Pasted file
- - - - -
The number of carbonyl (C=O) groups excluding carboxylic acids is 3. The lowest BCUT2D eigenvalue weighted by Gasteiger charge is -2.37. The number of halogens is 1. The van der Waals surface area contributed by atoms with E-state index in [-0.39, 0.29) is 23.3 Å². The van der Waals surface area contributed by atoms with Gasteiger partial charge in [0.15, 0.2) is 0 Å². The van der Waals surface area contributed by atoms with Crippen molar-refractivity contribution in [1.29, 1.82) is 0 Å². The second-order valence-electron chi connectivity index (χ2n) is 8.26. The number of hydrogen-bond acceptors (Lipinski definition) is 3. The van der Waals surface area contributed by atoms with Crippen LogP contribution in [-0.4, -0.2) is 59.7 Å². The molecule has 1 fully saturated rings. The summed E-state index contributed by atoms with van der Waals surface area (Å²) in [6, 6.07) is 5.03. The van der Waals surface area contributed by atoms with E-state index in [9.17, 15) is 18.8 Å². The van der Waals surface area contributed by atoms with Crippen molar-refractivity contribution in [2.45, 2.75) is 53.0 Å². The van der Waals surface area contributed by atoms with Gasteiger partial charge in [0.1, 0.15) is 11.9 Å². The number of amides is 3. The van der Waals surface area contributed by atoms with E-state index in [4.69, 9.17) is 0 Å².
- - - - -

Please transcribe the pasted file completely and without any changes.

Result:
The number of carbonyl (C=O) groups excluding carboxylic acids is 3. The lowest BCUT2D eigenvalue weighted by Gasteiger charge is -2.37. The number of halogens is 1. The van der Waals surface area contributed by atoms with E-state index in [-0.39, 0.29) is 23.3 Å². The van der Waals surface area contributed by atoms with Gasteiger partial charge in [0.15, 0.2) is 0 Å². The van der Waals surface area contributed by atoms with Crippen molar-refractivity contribution in [1.29, 1.82) is 0 Å². The second-order valence-electron chi connectivity index (χ2n) is 8.26. The number of hydrogen-bond acceptors (Lipinski definition) is 3. The van der Waals surface area contributed by atoms with Crippen LogP contribution in [-0.4, -0.2) is 59.7 Å². The molecule has 1 fully saturated rings. The summed E-state index contributed by atoms with van der Waals surface area (Å²) in [6, 6.07) is 5.03. The van der Waals surface area contributed by atoms with E-state index in [9.17, 15) is 18.8 Å². The van der Waals surface area contributed by atoms with Crippen molar-refractivity contribution in [2.45, 2.75) is 53.0 Å². The van der Waals surface area contributed by atoms with Gasteiger partial charge in [0.1, 0.15) is 11.9 Å². The number of amides is 3. The van der Waals surface area contributed by atoms with E-state index in [4.69, 9.17) is 0 Å².